TULSA, Okla. – The yearslong call by animal rights groups to improve conditions on American hog farms advanced considerably this week when two of the country’s biggest meat companies urged producers to change how pregnant sows are housed, and one announced it wanted to stop the practice of killing sick or injured animals by “manual blunt force.”
Tyson Foods sent new animal welfare guidelines to its 3,000 independent hog suppliers on Wednesday – roughly six weeks after gruesome video from an Oklahoma farm showed some animals being struck with bowling balls and others being slammed onto a concrete floor. And Smithfield Foods announced Tuesday it would ask growers to move pregnant sows from gestation crates to group housing by 2022.
The change in corporate policy comes after decades of lobbying and protests from animal rights groups and a trend that saw more food retailers and restaurant chains moving away from suppliers who implemented the controversial hog-raising practices on farms.
The planned overhaul was lauded by several animal rights groups, some of whom had campaigned against gestation crates, which they deemed institutionalized animal abuse and considered an outdated and unnecessary practice. “Gestation crates” are cramped, often-foul stalls that barely allow a sow to take a step forward or backward and have been used for decades.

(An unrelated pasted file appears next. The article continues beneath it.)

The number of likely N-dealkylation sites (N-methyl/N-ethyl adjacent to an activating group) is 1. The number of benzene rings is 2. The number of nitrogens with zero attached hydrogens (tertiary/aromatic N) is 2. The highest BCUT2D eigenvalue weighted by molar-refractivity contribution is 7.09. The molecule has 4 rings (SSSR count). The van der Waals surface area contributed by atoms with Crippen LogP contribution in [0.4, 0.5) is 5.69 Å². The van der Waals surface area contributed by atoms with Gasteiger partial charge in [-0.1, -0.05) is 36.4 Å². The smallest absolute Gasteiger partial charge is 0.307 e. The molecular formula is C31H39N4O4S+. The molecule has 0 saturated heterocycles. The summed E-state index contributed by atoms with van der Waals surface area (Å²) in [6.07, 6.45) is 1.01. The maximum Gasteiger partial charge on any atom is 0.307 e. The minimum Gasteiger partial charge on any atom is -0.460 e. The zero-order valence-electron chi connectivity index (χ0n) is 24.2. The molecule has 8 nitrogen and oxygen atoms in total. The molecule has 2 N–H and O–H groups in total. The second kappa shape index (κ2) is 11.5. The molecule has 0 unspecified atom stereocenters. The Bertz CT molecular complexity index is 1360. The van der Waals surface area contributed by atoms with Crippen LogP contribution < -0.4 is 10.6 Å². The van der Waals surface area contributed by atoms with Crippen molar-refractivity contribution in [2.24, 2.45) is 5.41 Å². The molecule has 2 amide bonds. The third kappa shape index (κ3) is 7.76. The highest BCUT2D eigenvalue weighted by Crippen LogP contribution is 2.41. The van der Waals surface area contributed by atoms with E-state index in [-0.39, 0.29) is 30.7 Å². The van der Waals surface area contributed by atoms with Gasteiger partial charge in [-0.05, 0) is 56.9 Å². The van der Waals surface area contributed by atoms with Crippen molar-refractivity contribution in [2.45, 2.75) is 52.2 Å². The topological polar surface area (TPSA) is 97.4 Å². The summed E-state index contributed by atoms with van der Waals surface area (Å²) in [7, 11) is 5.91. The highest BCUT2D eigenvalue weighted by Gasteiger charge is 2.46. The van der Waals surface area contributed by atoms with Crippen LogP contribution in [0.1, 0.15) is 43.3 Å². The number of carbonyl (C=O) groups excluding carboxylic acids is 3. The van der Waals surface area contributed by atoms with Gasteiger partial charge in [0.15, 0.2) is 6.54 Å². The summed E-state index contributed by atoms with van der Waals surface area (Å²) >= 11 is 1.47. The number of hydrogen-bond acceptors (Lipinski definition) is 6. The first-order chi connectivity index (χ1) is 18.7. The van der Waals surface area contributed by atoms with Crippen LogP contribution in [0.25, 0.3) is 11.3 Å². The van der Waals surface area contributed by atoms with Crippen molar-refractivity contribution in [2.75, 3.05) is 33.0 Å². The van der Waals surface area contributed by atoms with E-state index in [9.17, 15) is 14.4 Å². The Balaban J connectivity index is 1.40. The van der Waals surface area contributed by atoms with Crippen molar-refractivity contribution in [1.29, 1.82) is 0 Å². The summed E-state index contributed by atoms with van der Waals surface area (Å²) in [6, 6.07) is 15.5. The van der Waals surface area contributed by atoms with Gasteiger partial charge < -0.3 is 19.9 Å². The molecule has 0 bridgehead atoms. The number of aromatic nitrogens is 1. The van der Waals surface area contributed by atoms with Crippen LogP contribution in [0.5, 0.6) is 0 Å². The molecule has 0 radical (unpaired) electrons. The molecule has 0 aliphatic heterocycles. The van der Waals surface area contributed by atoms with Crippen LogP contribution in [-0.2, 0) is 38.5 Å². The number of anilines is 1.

Tyson said it is urging pork producers to improve housing conditions for gestating sows enough to allow sows of all sizes to stand, turn around, lie down and stretch their legs.
Tyson spokesman Gary Mickelson said the Arkansas-based company hasn’t taken a position against any particular type of housing, but wants producers to “improve housing systems for pregnant sows by focusing on both the quality and quantity of space provided, whether it involves gestation stalls, pens or some other type of housing.”
Smithfield, the world’s largest pork producer, had previously said it was phasing out gestation crates at its U.S. facilities by 2017. The Virginia-based company has transitioned 54 percent of its pregnant sows to group housing so far and said in a statement this week that “animal care is one of our core sustainability commitments, and we are proud of our employee and company efforts to meet this goal.”
Tyson also said it would require by the end of the year that farmers who manage company-owned sows end the long-standing industry practice of blunt-force euthanasia in favor of alternative methods in line with American Veterinary Medical Association guidelines.